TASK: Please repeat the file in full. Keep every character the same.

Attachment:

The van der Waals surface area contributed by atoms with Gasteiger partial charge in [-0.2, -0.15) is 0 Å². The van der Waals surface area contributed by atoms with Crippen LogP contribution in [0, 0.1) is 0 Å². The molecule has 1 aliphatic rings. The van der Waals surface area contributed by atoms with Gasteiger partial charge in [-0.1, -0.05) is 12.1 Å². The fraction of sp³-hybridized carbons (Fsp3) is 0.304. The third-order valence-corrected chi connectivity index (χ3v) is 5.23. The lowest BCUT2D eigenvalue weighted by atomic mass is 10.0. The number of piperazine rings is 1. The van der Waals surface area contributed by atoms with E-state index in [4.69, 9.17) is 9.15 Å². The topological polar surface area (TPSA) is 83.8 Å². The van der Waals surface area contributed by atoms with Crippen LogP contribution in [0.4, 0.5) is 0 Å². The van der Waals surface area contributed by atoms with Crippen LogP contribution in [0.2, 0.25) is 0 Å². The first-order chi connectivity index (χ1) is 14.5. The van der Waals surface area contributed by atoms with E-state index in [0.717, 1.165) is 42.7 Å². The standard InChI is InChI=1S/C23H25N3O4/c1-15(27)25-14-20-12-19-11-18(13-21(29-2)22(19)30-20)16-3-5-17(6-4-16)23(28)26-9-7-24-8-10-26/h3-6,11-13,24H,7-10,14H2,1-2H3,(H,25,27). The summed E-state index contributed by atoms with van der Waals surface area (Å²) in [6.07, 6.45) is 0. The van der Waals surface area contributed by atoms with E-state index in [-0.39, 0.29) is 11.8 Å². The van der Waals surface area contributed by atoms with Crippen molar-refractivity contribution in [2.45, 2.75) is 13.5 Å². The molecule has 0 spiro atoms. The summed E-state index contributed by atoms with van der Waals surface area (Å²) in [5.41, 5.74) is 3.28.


The van der Waals surface area contributed by atoms with Gasteiger partial charge in [-0.2, -0.15) is 0 Å². The van der Waals surface area contributed by atoms with Crippen LogP contribution in [0, 0.1) is 0 Å². The molecule has 1 aliphatic rings. The van der Waals surface area contributed by atoms with Gasteiger partial charge in [-0.1, -0.05) is 12.1 Å². The fraction of sp³-hybridized carbons (Fsp3) is 0.304. The third-order valence-corrected chi connectivity index (χ3v) is 5.23. The lowest BCUT2D eigenvalue weighted by atomic mass is 10.0. The number of piperazine rings is 1. The van der Waals surface area contributed by atoms with E-state index in [4.69, 9.17) is 9.15 Å². The topological polar surface area (TPSA) is 83.8 Å². The van der Waals surface area contributed by atoms with Crippen LogP contribution in [0.4, 0.5) is 0 Å². The van der Waals surface area contributed by atoms with Crippen LogP contribution in [0.2, 0.25) is 0 Å². The first-order chi connectivity index (χ1) is 14.5. The van der Waals surface area contributed by atoms with E-state index in [0.717, 1.165) is 42.7 Å². The standard InChI is InChI=1S/C23H25N3O4/c1-15(27)25-14-20-12-19-11-18(13-21(29-2)22(19)30-20)16-3-5-17(6-4-16)23(28)26-9-7-24-8-10-26/h3-6,11-13,24H,7-10,14H2,1-2H3,(H,25,27). The summed E-state index contributed by atoms with van der Waals surface area (Å²) in [6.07, 6.45) is 0. The van der Waals surface area contributed by atoms with E-state index in [-0.39, 0.29) is 11.8 Å². The van der Waals surface area contributed by atoms with Crippen molar-refractivity contribution in [2.45, 2.75) is 13.5 Å². The molecule has 0 spiro atoms. The summed E-state index contributed by atoms with van der Waals surface area (Å²) in [5.41, 5.74) is 3.28.